The Walt Disney Company has been around since the early 20th Century and produced its first feature (and the first ever cel-animated feature film) in 1937. With the release of Snow White and the Seven Dwarfs, an entertainment titan was born.
Since then, dozens of movies have been released under the main banner, as well as those from Pixar and DisneyToons. It’s an incredible cinematic output, moving with the style and mores of when they were produced and going through troughs and furrows of popular and critical praise.
After several years of less successful releases in the wake of the deaths of Walt and Roy Disney, the company was in trouble, especially once acclaimed animator Don Bluth left to form his own animation house. Titles like The Secret of NIMH and the double threat of An American Tail and The Last Before Time started to take a serious toll on Disney’s box office returns.
Then, in the late 80s the team went back to ideas which had been percolating since the 1930s for The Little Mermaid and the Disney Renaissance was born.
10 films were released in as many years, focussing on Broadway style musical numbers and filmmaking with a renewed energy and pace. And this decade produced some notable features, including Aladdin, The Lion King, Pocahontas and The Hunchback of Notre Dame. But the crowning achievement remains 1991’s Beauty and the Beast.
Not only was Gary Trousdale and Kirk Wise’s film a massive box office success during Christmas 1991 but it was also the first animated film to be nominated for the Best Picture Oscar, paving the way for later nominees Up and Toy Story 3.
It also just so happens to be my favourite Disney film of all time.
As a youngster of 9 when the film finally released in Ireland in late 1992, I was the perfect age for the cultural explosion which came along with Beauty and the Beast. This was one of the films that was everywhere, with tie-in toys at fast-food restaurants and glossy posters.
Yes The Little Mermaid came first but it was this tale as old as time which really grabbed my attention. There was something special about the classic style of the animation and the soaring symphonies of the songs from composer Alan Menken and lyricist Howard Ashman.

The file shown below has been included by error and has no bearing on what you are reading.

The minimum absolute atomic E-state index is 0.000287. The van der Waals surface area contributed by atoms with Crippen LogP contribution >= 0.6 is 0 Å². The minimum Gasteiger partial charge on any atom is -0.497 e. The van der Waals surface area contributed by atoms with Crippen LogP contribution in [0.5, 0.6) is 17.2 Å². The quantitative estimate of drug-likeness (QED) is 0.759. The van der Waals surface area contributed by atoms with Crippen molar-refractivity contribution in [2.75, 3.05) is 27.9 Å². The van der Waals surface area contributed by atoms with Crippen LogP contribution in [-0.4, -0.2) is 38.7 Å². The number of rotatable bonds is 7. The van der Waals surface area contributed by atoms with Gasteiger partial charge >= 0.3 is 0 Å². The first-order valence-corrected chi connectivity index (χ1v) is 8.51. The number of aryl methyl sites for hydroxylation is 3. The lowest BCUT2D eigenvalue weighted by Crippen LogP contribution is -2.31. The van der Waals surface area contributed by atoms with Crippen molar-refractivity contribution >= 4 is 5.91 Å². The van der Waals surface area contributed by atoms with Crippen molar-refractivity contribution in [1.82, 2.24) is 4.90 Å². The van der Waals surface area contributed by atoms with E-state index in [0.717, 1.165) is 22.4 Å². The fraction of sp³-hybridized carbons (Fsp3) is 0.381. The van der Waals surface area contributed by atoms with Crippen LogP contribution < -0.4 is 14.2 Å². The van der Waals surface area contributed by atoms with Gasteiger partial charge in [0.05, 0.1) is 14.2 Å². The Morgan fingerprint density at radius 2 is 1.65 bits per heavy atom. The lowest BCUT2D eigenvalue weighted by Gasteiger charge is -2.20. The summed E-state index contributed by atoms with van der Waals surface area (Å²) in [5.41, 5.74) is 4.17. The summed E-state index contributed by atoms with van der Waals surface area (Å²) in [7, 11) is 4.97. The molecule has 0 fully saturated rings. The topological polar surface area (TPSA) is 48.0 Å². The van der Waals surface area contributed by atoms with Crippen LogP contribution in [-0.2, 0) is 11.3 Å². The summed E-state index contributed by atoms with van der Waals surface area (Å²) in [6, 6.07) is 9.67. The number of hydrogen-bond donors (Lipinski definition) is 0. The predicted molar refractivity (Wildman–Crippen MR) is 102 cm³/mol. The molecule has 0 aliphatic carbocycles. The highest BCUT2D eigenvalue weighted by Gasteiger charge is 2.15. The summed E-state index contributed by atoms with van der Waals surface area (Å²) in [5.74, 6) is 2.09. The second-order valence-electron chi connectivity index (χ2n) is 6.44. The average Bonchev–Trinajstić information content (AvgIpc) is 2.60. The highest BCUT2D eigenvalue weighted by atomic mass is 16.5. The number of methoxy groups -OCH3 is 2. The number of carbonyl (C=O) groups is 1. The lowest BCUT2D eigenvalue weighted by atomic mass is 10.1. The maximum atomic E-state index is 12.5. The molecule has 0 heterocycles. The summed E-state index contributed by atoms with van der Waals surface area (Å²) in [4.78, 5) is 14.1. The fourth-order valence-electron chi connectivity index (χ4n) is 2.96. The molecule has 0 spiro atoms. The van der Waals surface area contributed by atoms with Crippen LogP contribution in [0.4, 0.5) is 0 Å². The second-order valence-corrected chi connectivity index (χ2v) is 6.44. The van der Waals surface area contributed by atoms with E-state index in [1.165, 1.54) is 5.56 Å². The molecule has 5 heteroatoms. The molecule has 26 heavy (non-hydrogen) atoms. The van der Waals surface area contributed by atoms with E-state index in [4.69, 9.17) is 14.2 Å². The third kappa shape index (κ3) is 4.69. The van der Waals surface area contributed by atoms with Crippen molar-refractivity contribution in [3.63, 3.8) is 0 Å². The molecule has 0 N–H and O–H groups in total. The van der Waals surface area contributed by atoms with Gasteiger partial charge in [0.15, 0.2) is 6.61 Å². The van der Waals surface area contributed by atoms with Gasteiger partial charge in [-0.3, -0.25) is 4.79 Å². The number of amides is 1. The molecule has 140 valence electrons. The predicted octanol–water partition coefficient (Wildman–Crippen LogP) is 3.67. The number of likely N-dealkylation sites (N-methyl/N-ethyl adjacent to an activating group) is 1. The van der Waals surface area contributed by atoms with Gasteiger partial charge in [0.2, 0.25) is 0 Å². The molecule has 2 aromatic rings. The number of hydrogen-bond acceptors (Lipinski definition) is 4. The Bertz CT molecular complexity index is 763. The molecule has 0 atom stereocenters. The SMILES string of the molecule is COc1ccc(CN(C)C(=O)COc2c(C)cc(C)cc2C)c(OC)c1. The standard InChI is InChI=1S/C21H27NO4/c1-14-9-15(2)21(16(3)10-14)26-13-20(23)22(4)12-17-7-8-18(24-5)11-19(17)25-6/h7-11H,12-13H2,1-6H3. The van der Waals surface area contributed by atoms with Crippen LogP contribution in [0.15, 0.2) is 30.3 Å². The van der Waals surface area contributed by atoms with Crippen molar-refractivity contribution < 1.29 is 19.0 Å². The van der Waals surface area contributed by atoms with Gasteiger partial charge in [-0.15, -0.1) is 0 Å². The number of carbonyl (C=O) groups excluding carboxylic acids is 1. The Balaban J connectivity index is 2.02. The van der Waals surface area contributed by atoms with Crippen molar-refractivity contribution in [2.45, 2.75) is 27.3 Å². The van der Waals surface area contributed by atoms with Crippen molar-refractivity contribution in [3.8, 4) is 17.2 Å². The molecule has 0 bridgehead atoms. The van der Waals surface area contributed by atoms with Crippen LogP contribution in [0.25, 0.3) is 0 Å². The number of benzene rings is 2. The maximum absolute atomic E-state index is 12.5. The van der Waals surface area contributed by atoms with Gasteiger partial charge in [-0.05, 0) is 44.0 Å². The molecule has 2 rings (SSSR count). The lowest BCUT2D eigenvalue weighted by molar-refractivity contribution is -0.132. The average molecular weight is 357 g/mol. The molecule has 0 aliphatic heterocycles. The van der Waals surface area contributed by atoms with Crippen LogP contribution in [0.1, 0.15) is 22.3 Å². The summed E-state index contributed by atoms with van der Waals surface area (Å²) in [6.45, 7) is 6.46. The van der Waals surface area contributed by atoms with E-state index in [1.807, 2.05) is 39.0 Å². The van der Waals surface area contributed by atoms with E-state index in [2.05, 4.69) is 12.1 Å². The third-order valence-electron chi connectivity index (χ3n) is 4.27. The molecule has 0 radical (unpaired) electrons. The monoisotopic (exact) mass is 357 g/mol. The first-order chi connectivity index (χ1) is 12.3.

This mesmerising mix was further enhanced to my eyes by the addition of then ground-breaking computer generated elements. While Disney had worked with CG elements before, in this case they turned to a fledgling outfit called Pixar to help them create the tools needed to do something very special in the ballroom sequence.
The moment on screen was quite simply a revelation, adding a smoothly roving camera to Belle and Beasts first dance to bring an extra layer of big screen cinematic dynamism to the scene. The technology soon became ubiquitous and Disney used CG to very impressive effect just three years later during the stampede sequence in The Lion King but the confidence of their early foray in Beauty and the Beast remains glorious to this day
It’s just a charming tale from start to finish, with a constant stream of likeable characters, mysterious curses and enchanted cutlery. Apart from those show stopping songs the structure hews closely to the tale first written down in the 1700s, with some additions liberally borrowed from Jean Cocteau’s magical 1946 version.
In the wake of the success of Cinderella and The Jungle book remakes, Disney has seen fit to produce another take on Beauty and the Beast which is set to arrive in cinemas in mid-March. Remakes are nothing new and the starry cast including Emma Watson, Luke Evans and Dan Stevens will certainly draw in a crowd. Happily another version of a film doesn’t take anything away from the original, which remains an undimmed classic of the animation world.
And more than 25 years after it first arrived in cinemas, we’re bringing the 1991 version of Beauty and the Beast back. It screens on Sunday the 26th of February as part of IFI Family, with a special ticket price and group rates. Find out more over here.
by Daniel Anderson
A BUMP ALONG THE WAY
DARK LIES THE ISLAND
LAND WITHOUT GOD
THE DAY SHALL COME
The IFI is supported by The Arts Council